So, this is what the kids call sexting, I chirped triumphantly from Mexico. I was there for an art exhibition. A mildly picante comment from my beau had led somehow to me getting naked, alone in my hotel room with tequila and Air Supply.

When he went to the other side of the world, after we had nodded on the dotted line of tentative commitment- will you be my girlfriend, I had vivid erotic dreams about him taking me while I slept. I woke up with my paint-splattered pyjamas twisted and pillows tossed asunder.

We made love in the mornings. It was tender on Sundays, rushed and holy, before he stirred my instant coffee while I scrambled for my compression socks and bra.

We made love at night. Or we made something. Something harder, darker than that. Me and my new Chia-pet of wiry gray hairs, him kicking off his sensible shoes.

We made love in the afternoon.  Spanx asunder.

Fortysomething. Art, work, life, death.

Sex felt like revenge, and like candy.

I did not ask for this convergence of life and death. But that is the highway of fate, the truth of our journey.

We do not contrive these matters, even if we try to:  nature bestows. Why yes, she says, batting her lashes: this gasping decay, this desperate pulse, this poignant and absurd unity, this strange bond, these shaky knees, these Reo Speedwagon flashbacks:  this IS the meaning of life.

I was staring into a long abyss, a still and eerie lake where the disappeared float in dreams. I was waiting for my father to sign off, to heave his last breath, I was waiting to be untethered, unplugged.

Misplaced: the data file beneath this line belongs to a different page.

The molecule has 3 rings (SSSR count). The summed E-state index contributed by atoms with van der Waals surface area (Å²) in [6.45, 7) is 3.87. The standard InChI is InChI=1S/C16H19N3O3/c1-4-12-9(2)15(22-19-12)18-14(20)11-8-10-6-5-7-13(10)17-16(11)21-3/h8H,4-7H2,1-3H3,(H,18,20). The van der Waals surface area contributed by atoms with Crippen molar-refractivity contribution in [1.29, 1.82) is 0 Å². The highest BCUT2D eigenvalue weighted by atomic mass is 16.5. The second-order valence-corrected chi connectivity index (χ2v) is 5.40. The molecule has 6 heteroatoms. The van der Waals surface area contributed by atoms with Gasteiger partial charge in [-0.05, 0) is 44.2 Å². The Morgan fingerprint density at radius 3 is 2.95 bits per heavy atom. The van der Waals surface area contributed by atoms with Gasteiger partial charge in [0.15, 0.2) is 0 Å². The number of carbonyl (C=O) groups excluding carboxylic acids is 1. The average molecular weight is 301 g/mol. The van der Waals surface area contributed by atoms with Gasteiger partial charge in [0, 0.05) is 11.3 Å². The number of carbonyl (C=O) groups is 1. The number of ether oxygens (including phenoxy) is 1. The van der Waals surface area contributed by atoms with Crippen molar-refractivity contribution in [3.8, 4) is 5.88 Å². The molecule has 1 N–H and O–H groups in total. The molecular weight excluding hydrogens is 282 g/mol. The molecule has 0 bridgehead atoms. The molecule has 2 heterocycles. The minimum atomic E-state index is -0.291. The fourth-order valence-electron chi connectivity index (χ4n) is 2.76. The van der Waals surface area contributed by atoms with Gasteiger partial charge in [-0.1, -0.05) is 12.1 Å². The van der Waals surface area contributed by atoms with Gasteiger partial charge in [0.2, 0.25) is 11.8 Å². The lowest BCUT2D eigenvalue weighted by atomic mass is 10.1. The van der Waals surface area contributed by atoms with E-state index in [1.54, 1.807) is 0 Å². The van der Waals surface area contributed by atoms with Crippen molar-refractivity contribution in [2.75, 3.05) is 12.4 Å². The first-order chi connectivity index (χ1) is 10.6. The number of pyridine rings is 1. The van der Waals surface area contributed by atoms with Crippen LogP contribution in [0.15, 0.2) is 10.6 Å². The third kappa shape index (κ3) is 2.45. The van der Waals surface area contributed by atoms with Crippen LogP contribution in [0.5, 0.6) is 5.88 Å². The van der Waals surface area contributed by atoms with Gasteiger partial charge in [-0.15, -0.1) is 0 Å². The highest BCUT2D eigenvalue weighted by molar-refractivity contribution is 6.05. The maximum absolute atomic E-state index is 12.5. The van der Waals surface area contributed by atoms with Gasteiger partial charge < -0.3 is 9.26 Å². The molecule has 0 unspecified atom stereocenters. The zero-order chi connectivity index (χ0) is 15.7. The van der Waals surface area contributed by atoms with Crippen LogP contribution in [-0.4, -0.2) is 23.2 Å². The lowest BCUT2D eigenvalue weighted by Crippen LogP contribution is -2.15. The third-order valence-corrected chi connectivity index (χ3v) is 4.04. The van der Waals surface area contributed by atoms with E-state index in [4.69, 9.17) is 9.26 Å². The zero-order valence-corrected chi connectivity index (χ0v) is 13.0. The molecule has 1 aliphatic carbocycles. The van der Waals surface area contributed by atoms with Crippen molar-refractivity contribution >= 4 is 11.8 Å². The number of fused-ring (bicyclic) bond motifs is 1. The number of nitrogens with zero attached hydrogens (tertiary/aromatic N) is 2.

My father, who loved without condition and never counted hurts or tallied up the things that we'd done wrong.

Skin and bones and not much else, my Daddy shuffled to his bed and soon was matching soft snores with his tiny dog's.

My lover and I - my boyfriend- retired to the pull-out couch, pulled back the scratchy wool green blanket and climbed in. I clung there to my man for dear life, sick with death and desire.

It was a solemn rite, this time, this holding and being held. This is how I wanted life: expansive, compulsive, soaring, epic. Light, motion, movement, moaning, merging, melding.

This is how one clings to life, I thought. By getting on with it.

Last night in the falling darkness, in this life after death, I couldn't imagine existence without this sweetest upheaval. My man's arms, his scent, his toothy smile. Topsy-turvy, tipsy, and this time, love isn't an appetite for destruction, but for life itself.

I stood in the doorway, a woman between the worlds. One hand on his beautiful heart, one hand on the night.

Lorette C. Luzajic is editor of The Ekphrastic Review, a journal she founded in 2015 that is devoted to literature inspired by visual art. She has a journalism degree from Ryerson University. Her prose poetry and small fictions have been published widely, including Cabinet of Heed, Miramichi Reader, Litro, New Flash Fiction Review, Unbroken, Cleaver Magazine, Fatal Flaw, JMWW, and many more. She has been nominated for several Best of Net and Pushcart prizes. Lorette is also an award-winning visual artist with collectors in at least 25 countries from Estonia to Peru. She lives in Toronto, Canada.